…But, one, having your career predicated on how many followers you have on a single site is fraught anyway, and two, this is the nature of social media, isn’t it? Think of all those bands who had hundreds of thousands or even millions of followers on MySpace and then that imploded. And then, three, not everything is about the sheer number of followers. I loved being on Twitter not because I had tens of thousands of people to market to, but because I was having fun. And today, I’m having fun in other places; at the moment I’m especially having fun on Bluesky. Bluesky is tiny and invite-only and at the moment absolutely fucking useless to market one’s self on, and I kinda love it and the conversations I’m having on it. So there’s that….

(5) DOWNLOAD TWO CHINESE FAN WRITERS’ HUGO PACKETS. [Item by Ersatz Culture.] Two of the Chinese Hugo finalists for Best Fan Writer have made their Hugo voter packet submissions publicly available.

  • Arthur Liu aka HeavenDuke aka 天爵 – PDF can be downloaded at this link in either Chinese or English.
  • Riverflow (河流) – PDF — riverflow-pack.pdf; contains both Chinese and English

Both of these include bilingual material that was previously published in Journey Planet and at Strange Horizons; the English language Arthur Liu packet also includes 3 machine-translated essays that hopefully we were able to bash into a moderately acceptable state in the few days we worked on them.  (And as the tweet says, all the errors that didn’t get caught – of which I’m sure there’ll be many – are on my head.)

(6) LA IN 2026. The LA in 2026 Worldcon bid had a table at Pemmi-Con. Thanks to Kevin Standlee for the photo of bid chair Joyce Lloyd.

Their old website has been replaced by “LA in 2026 – Adventure Awaits!” They’re taking presupports here.

Are you stuck in the daily grind, yearning for a taste of the extraordinary? Dreaming of vistas untouched, of stories untold? Welcome!

Join us and embark on a journey where the journey itself is the destination.

LA in 2026 – we don’t just explore places, we uncover stories. We’re not just explorers of mountains, oceans, or galaxies. We’re pioneers of imagination. We traverse magical kingdoms, navigate mythical seas, walk through enchanted forests, and soar with dragons. We don’t just chase the sun, moon, or stars – we unlock the secrets of the cosmos and dance with time.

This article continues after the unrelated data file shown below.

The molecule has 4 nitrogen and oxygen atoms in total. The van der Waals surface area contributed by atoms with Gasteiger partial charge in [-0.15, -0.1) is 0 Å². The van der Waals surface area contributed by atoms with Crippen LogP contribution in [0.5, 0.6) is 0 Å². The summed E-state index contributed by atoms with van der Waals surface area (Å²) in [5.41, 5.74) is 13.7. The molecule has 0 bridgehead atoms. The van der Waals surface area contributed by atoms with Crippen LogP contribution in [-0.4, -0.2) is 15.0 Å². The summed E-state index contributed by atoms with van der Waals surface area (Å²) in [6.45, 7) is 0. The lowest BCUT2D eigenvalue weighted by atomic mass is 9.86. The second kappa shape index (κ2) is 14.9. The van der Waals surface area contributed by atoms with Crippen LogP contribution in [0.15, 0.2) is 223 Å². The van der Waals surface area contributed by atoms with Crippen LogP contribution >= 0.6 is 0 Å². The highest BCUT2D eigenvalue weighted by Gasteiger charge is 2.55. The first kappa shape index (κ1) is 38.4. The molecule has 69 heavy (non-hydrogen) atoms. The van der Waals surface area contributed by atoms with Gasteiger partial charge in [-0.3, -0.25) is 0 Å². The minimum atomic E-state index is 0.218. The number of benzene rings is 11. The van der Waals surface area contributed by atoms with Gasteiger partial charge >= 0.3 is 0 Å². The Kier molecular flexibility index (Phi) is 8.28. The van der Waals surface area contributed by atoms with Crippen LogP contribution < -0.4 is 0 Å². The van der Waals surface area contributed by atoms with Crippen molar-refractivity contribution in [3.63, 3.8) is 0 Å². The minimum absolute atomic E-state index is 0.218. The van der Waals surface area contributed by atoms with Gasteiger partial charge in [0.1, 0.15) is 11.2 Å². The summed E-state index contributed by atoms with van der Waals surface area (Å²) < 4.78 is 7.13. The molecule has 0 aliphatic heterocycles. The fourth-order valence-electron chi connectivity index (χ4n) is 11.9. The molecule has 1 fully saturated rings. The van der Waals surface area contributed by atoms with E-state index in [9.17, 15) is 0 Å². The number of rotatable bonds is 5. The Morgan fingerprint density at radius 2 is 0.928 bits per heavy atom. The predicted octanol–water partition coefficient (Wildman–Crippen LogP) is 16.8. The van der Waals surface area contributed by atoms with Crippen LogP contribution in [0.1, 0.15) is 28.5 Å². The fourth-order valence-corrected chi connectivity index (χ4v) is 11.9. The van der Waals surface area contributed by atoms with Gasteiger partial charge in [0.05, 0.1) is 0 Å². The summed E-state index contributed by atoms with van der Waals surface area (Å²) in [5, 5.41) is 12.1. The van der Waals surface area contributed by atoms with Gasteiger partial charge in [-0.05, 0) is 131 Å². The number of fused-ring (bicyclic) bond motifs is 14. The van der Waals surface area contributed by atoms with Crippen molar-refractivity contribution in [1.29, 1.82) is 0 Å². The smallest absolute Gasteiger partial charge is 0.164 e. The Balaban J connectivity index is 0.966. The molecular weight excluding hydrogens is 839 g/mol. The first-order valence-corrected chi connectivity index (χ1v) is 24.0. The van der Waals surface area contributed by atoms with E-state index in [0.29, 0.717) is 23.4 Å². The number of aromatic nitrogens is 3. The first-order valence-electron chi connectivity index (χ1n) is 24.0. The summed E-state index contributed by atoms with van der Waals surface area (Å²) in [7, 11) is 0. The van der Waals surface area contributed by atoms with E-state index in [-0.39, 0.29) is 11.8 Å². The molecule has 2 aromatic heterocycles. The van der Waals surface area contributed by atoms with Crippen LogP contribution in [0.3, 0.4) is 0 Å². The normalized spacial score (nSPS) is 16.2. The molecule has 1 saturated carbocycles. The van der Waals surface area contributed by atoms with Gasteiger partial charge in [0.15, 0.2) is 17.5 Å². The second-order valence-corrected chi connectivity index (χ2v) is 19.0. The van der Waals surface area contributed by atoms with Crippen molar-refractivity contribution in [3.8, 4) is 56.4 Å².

They have not yet identified the city or venue they are bidding for, although the site selection vote will be held in Glasgow in a little over a year from now.

In addition to Joyce Lloyd, the website names these other members of the bid:

  • Bobbi Armbruster: Vice Chair, Chicon 7; over 40 years of Worldcon and convention experience
  • Sherri Benoun: Co-Chair, World Fantasy 2019; over 30 years of Worldcon and convention experience
  • Bert Boden: Over 20 years of Worldcon and convention experience
  • Steve Cooper: Co-Chair, Loncon 3, 2014; over 20 years of Worldcon and convention experience
  • Genny Dazzo: Over 30 years of Worldcon and convention experience
  • Bruce Farr: Co-Chair, World Fantasy 2019, 2001 and 1991; over 40 years of Worldcon and convention experience
  • Lea Farr: Co-Chair, World Fantasy 2001; over 40 years of Worldcon and convention experience
  • Sara Felix: Chair, ArmadilloCon 32, 2012; over 20 years of Worldcon and convention experience
  • Elizabeth Klein-Lebbink: Over 40 years of Worldcon and convention experience
  • Shaun Lyon: Co-Founder & Program Director, Gallifrey One (33 years); over 30 years of Worldcon and convention experience
  • Karin May: DH Staff Services, Chicon 8; over 5 years of Worldcon and convention experience
  • Christian B. McGuire: Chair, LA Con IV, 2006; Co-Founder & Chair (13 years), Gallifrey One; over 30 years of Worldcon and convention experience
  • Helen Montgomery: Chair, Chicon 8; Vice Chair, Chicon 7; over 20 years of Worldcon and convention experience
  • Elayne Pelz: Over 40 years of Worldcon and convention experience
  • Jerome Scott: Over 30 years of Worldcon and convention experience
  • Randy Shepherd: Chair, LoneStarCon 3, 2013; Vice Chair, LoneStarCon 2, 1997; over 20 years of Worldcon and convention experience
  • Ben Yalow: Co-Chair, Chengdu 2023: over 40 years of Worldcon and convention experience

(7) WHEN WIKIPEDIA WORKS RIGHT. Immediately after Michele Lundgren was charged as a Michigan fake Trump elector somebody tried to add that information to the first paragraph of her husband Carl Lundgren’s Wikipedia entry.

The attempt ran afoul of Wikipedia’s policy to avoid “Coatrack articles”.

Typically, the article has been edited to make a point about something else. The nominal subject is functioning as an overloaded coat-rack, obscured by too many “coats”… 

A coatrack article fails to give a truthful impression of the subject. In the extreme case, the nominal subject gets hidden behind the sheer volume of the bias subject(s). Thus the article, although superficially true, leaves the reader with a thoroughly incorrect understanding of the nominal subject….

Good call!

(8) MEMORY LANE.

“Beginnings”, written by Cat Eldridge from a choice by Mike Glyer, is moving to a weekly schedule. One will appear in the Scroll each Wednesday.

(9) TODAY’S BIRTHDAYS.

[Compiled by Cat Eldridge.]